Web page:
Boone Pickens' BP Capital Investors Withdraw Money ~ market folly

Tuesday, October 28, 2008

Boone Pickens' BP Capital Investors Withdraw Money

In what seems like an endless cycle of hedge fund withdrawals and redemptions, it should come as no surprise that investors in Boone Pickens' BP Capital hedge funds are seeking their money back. Let the redemption bloodbath begin. And, it seems as if BP Capital is partly responsible for the massive sell-off in energy equities.

We first got word of Boone's poor performance towards the end of September, when we noted that his equities fund was -30% through august, and his commodities fund was -84% through the same period. In his recent appearance on "60 Minutes," Boone noted that he and his firm had lost around $2 billion since the peak in June. And, in a recent WSJ article, they note that nearly 50% of investors are withdrawing their money from the fund, which has seen losses of nearly 60% now. They also note that Boone moved nearly everything into cash a few weeks ago, to protect from further downside risk.

So, its clear that Boone was one (of I'm sure many) hedge funds who were selling off entire positions over the past few weeks. As we detailed in our most recent look at BP's portfolio holdings, Boone runs an energy-centric equities fund. So, some of his holdings such as Transocean (RIG), Suncor (SU), Occidental Petroleum (OXY), Schlumberger (SLB), Halliburton (HAL), Chesapeake (CHK), and many more listed here have undoubtedly seen selling over the past few weeks due to Boone moving to cash. Obviously Boone wasn't solely responsible for the drop-off, but it looks like he was definitely one of the culprits. We won't know for sure which, if any, of his positions he is still holding until the next 13F filing is released in the coming weeks. But, it sounds as if he has hardly any positions right now as he prepares to meet investor redemptions/withdrawals.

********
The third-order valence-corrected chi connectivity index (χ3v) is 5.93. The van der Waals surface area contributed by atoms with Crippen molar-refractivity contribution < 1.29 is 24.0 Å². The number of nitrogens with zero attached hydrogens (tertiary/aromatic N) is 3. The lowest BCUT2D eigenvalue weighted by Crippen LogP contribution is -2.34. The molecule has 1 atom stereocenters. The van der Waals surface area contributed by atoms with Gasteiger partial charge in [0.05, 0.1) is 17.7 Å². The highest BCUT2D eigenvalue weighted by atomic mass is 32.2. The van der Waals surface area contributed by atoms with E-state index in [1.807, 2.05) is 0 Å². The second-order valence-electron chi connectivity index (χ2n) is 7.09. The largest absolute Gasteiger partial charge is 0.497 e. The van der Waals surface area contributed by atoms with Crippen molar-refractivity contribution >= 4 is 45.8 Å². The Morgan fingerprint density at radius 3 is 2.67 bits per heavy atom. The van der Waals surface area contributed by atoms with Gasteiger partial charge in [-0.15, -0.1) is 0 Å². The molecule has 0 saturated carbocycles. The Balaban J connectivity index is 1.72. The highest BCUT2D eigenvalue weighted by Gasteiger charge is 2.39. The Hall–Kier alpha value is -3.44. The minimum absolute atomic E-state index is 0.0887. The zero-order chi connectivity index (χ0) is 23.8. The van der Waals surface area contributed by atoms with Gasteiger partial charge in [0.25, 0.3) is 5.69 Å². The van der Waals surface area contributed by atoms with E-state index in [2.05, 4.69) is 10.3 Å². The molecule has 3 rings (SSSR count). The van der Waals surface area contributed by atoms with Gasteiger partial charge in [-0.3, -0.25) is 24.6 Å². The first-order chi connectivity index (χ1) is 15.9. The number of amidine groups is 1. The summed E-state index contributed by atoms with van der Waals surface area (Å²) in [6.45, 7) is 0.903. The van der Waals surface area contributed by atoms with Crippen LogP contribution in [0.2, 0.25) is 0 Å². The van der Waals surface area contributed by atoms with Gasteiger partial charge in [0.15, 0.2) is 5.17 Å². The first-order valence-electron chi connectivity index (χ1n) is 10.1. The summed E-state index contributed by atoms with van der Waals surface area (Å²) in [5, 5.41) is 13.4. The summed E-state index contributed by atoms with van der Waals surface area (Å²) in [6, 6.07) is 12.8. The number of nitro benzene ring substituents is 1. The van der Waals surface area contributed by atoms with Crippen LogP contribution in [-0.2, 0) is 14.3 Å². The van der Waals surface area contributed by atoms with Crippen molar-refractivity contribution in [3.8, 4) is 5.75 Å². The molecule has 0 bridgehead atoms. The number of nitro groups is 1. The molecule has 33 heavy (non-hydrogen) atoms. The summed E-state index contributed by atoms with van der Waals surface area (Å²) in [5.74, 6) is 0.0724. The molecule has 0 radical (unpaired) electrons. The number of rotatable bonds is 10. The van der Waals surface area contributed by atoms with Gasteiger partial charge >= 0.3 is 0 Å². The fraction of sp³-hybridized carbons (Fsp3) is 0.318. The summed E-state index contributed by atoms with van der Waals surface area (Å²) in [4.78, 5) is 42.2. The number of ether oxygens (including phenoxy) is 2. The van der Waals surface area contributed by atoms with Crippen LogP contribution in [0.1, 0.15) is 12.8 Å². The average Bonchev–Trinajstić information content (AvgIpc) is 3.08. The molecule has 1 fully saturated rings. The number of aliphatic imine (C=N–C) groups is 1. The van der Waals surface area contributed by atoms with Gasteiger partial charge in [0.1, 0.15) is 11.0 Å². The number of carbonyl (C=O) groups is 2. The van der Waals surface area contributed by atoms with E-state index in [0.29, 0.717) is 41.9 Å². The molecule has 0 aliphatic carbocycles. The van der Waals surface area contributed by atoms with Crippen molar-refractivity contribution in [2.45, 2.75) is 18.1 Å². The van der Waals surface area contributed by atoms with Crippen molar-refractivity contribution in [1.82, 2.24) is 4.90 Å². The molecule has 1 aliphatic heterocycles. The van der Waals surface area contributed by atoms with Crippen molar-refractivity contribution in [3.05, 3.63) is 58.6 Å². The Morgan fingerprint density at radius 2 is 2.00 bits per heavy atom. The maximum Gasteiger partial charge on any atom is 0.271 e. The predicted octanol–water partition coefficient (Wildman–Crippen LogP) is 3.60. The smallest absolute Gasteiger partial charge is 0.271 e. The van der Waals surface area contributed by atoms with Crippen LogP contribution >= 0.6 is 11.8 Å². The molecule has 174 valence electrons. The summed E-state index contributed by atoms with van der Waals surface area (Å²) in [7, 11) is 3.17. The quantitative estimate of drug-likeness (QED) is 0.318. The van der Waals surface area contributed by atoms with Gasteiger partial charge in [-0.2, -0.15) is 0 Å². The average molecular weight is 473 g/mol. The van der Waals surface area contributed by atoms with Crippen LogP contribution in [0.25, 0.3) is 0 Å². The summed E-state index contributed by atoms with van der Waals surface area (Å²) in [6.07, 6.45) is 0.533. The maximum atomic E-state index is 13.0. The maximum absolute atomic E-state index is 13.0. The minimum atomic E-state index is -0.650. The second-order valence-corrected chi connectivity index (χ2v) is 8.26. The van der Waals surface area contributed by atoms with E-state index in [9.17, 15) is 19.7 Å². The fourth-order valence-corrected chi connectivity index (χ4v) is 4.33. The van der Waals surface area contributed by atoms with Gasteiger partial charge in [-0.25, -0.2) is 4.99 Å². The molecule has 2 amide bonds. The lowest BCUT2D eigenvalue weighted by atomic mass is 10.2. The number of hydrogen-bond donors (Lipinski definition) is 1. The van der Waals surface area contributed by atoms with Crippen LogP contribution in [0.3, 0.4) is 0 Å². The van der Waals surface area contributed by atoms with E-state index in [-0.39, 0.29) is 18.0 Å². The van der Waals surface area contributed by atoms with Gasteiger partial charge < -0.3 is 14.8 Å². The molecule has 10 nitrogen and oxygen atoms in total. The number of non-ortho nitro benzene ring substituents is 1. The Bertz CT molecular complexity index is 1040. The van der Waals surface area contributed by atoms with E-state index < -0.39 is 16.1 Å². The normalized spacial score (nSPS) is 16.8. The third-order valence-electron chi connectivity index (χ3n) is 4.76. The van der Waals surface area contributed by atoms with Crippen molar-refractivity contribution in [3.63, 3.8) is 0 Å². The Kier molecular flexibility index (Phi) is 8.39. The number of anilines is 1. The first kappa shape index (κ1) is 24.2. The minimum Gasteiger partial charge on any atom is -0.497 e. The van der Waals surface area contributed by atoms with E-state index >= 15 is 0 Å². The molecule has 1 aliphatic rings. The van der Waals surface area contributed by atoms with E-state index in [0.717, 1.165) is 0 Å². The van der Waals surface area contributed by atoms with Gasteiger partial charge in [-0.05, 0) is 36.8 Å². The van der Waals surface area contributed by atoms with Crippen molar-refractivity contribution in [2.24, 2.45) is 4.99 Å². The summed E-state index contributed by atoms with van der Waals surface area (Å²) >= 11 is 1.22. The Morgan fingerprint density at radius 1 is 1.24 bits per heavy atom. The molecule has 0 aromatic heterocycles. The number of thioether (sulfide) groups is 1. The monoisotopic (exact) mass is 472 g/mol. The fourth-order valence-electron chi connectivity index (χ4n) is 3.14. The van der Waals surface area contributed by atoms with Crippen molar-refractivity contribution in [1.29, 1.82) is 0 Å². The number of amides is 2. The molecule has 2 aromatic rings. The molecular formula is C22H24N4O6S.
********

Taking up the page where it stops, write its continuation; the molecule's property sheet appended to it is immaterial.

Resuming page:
The cycle of hedge fund redemptions/withdrawals undoubtedly will provide ample opportunities, which I recently detailed here. But, they will require patience and discipline to scale into the names as there is absolutely no way to gauge when the carnage will pass. Energy equities are by far some of the biggest casualties of the sell-off and are thus some of the most attractive for longer term investors. And, for once, I actually agree with the analyst community, who point out attractive opportunities in the energy sector. But, then again, those opportunities could get even more attractive as we undoubtedly face strong waves of continued forced selling.

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